Black God, White Devil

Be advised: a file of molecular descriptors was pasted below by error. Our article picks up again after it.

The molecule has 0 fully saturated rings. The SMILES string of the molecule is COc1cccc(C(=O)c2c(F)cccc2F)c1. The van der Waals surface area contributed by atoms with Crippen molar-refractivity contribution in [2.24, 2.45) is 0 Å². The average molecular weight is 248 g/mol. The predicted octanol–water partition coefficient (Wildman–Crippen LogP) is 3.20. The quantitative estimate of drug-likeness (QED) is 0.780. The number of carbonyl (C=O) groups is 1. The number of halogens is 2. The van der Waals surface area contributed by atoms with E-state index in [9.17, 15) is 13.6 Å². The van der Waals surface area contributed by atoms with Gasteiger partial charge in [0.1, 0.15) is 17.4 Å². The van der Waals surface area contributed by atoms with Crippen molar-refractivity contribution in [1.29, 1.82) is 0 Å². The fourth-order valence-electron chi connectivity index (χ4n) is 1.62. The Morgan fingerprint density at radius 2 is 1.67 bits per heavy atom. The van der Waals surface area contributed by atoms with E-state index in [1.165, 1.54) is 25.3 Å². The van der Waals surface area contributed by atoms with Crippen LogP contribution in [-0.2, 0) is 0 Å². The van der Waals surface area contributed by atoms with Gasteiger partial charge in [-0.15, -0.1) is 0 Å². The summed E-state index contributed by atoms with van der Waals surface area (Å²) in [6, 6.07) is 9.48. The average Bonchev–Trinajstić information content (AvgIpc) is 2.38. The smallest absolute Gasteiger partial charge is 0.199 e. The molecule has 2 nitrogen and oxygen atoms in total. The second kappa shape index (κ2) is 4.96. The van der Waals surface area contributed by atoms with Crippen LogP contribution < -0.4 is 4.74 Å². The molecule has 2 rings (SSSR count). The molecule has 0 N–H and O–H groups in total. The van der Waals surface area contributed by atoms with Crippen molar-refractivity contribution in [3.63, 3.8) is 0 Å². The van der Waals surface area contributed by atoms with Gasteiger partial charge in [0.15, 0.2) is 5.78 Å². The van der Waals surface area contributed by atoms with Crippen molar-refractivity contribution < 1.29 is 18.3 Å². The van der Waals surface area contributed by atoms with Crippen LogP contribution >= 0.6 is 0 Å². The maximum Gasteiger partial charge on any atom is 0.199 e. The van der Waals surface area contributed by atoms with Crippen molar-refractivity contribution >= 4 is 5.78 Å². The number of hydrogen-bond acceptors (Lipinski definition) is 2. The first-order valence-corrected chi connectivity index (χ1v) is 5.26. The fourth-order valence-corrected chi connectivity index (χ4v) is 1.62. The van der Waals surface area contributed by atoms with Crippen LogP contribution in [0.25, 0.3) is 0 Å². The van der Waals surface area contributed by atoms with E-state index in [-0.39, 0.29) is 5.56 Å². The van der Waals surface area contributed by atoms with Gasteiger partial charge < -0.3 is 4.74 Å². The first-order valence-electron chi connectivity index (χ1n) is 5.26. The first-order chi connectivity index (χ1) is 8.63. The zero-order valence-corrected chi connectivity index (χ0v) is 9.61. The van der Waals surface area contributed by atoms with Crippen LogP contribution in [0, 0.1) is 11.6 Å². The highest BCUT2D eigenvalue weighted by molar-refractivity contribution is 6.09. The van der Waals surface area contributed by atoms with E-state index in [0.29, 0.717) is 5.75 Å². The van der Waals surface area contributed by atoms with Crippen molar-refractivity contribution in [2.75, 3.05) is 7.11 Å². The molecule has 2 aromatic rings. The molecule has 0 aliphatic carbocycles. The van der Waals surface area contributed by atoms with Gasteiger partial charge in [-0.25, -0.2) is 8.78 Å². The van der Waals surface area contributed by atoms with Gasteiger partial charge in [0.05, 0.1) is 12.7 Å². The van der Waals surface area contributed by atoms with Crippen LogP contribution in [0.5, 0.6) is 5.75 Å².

A key figure in Brazil's leftist Cinema Novo movement of the 60s, Glauber Rocha became a balladeer for the downtrodden with this 1964 allegory about blind faith among peasants in Brazil's poor, barren northeast. Manuel, a cowhand who's killed a rancher in a rage, seeks salvation with a Christlike mystic, then with the last of the bandits fighting the landowning gentry. His futile quest and its many detours—based partly on folk legends—are described by a troubadour who sings off camera. Rocha, who wrote the script and most of the lyrics, consciously uses iconography from Eisenstein (Potemkin, Que Viva Mexico), Buñuel (Nazarin), and Godard (Les carabiniers) to create a mise-en-scene that's decidedly European avant-garde, while he has the actors pose and speak in a deliriously theatrical manner derived from Brecht and Grotowski (Geraldo Del Ray is superb as the confused, impressionable Manuel). The fusion of European and Afro-Brazilian elements—dialogue, exquisite black-and-white images, and music by Villa-Lobos—is startlingly original and poetical in conveying the hope and despair of the oppressed.

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